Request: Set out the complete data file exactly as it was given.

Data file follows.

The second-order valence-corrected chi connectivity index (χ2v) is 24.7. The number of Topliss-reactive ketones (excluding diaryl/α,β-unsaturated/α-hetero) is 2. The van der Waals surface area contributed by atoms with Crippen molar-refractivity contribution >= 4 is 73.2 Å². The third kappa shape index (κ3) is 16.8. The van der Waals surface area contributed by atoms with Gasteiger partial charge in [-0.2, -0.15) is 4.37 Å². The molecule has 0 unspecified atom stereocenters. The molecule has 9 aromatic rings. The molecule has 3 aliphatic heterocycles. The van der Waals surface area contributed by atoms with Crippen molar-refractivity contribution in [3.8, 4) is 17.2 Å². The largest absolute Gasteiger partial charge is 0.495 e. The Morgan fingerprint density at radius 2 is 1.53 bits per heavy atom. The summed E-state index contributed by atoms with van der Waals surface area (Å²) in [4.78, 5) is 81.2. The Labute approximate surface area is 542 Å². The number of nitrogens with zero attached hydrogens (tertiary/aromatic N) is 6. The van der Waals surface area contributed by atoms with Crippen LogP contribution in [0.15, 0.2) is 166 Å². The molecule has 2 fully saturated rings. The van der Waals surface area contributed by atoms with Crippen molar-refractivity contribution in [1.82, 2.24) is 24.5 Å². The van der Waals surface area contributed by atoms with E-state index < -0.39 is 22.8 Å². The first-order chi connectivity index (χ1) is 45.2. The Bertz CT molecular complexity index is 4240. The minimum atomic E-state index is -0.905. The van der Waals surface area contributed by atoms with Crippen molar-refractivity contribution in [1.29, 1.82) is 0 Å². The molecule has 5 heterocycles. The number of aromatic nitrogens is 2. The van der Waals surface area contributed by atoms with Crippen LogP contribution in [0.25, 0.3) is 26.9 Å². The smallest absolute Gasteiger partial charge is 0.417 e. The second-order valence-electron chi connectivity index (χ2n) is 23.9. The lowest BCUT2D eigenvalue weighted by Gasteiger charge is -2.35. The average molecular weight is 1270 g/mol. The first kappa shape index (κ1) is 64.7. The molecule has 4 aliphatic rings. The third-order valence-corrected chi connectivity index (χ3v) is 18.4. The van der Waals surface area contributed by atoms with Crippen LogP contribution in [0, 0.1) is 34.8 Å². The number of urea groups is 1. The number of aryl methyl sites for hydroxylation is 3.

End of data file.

The second-order valence-corrected chi connectivity index (χ2v) is 24.7. The number of Topliss-reactive ketones (excluding diaryl/α,β-unsaturated/α-hetero) is 2. The van der Waals surface area contributed by atoms with Crippen molar-refractivity contribution >= 4 is 73.2 Å². The third kappa shape index (κ3) is 16.8. The van der Waals surface area contributed by atoms with Gasteiger partial charge in [-0.2, -0.15) is 4.37 Å². The molecule has 0 unspecified atom stereocenters. The molecule has 9 aromatic rings. The molecule has 3 aliphatic heterocycles. The van der Waals surface area contributed by atoms with Crippen molar-refractivity contribution in [3.8, 4) is 17.2 Å². The largest absolute Gasteiger partial charge is 0.495 e. The Morgan fingerprint density at radius 2 is 1.53 bits per heavy atom. The summed E-state index contributed by atoms with van der Waals surface area (Å²) in [4.78, 5) is 81.2. The Labute approximate surface area is 542 Å². The number of nitrogens with zero attached hydrogens (tertiary/aromatic N) is 6. The van der Waals surface area contributed by atoms with Crippen LogP contribution in [0.15, 0.2) is 166 Å². The molecule has 2 fully saturated rings. The van der Waals surface area contributed by atoms with Crippen molar-refractivity contribution in [1.82, 2.24) is 24.5 Å². The van der Waals surface area contributed by atoms with E-state index < -0.39 is 22.8 Å². The first-order chi connectivity index (χ1) is 45.2. The Bertz CT molecular complexity index is 4240. The minimum atomic E-state index is -0.905. The van der Waals surface area contributed by atoms with Crippen molar-refractivity contribution in [1.29, 1.82) is 0 Å². The molecule has 5 heterocycles. The number of aromatic nitrogens is 2. The van der Waals surface area contributed by atoms with Crippen LogP contribution in [0.25, 0.3) is 26.9 Å². The smallest absolute Gasteiger partial charge is 0.417 e. The second-order valence-electron chi connectivity index (χ2n) is 23.9. The lowest BCUT2D eigenvalue weighted by Gasteiger charge is -2.35. The average molecular weight is 1270 g/mol. The first kappa shape index (κ1) is 64.7. The molecule has 4 aliphatic rings. The third-order valence-corrected chi connectivity index (χ3v) is 18.4. The van der Waals surface area contributed by atoms with Crippen LogP contribution in [0, 0.1) is 34.8 Å². The number of urea groups is 1. The number of aryl methyl sites for hydroxylation is 3.